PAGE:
Applying the fundamental human needs approach to sustainable consumption corridors : participatory workshops involving information and communication technologies
Peer reviewed, Journal article
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Original versionGuillen-Royo, M. (2020). Applying the fundamental human needs approach to sustainable consumption corridors: participatory workshops involving information and communication technologies. Sustainability: Science, Practice, & Policy, 16(1), 114-127. doi: 10.1080/15487733.2020.1787311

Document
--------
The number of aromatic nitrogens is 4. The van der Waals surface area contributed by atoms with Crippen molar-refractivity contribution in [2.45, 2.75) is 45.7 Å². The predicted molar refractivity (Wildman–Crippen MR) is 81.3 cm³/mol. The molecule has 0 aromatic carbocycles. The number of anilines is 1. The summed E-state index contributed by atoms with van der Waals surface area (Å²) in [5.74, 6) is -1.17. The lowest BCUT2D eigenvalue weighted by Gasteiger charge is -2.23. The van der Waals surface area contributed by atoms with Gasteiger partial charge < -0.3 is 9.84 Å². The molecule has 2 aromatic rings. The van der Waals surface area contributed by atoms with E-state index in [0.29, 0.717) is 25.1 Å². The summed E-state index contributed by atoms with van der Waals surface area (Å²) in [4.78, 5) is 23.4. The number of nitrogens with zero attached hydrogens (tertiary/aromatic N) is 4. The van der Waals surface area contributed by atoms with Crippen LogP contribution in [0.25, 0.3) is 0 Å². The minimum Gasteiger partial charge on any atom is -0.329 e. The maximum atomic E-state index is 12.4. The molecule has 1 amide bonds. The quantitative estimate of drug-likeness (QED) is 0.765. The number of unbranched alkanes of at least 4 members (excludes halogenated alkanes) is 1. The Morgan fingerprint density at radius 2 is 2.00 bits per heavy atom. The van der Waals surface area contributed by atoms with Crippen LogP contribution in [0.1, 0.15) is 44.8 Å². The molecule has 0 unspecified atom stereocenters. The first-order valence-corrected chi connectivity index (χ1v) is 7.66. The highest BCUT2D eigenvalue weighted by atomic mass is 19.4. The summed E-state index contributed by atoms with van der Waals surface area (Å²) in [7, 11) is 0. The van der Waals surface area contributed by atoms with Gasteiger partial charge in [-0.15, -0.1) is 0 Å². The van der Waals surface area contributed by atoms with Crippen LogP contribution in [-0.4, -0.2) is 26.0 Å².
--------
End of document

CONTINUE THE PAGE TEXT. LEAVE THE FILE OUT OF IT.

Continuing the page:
This article discusses economist Manfred Max-Neef’s approach to fundamental human needs (FHN) as a potential framework for the study of and action on sustainable consumption corridors. The FHN perspective distinguishes between human needs, which are universal; satisfiers, considered culturally and historically relative; and consumer goods, which change with fashions and across socio-economic groups. The conceptual framework is supplemented by a participatory methodology designed to identify the constellation of synergic satisfiers, which, by not being detrimental to any human need, are ontologically linked to environmental sustainability. The article situates the FHN framework within the sustainable consumption literature by discussing three paradigmatic dimensions (analytical versus normative, individualist versus systemic, and reformist versus revolutionary and reconfiguration) that connect to socio-technical and practice theoretical perspectives on consumption. The results of needs-based workshops at the University of Oslo are drawn on to illustrate the contribution of a FHN perspective. Using the case of information and communication technologies (ICTs), the study finds that if synergic satisfiers such as shorter working weeks, noncommercial meeting places, simplicity-focused lifestyles, and direct participation in local policy making are present in the society, ICTs can contribute to the fulfillment of human needs and environmental sustainability. The constellation of satisfiers that define such a condition supports the emergence of maximum and minimum standards in the use of ICTs.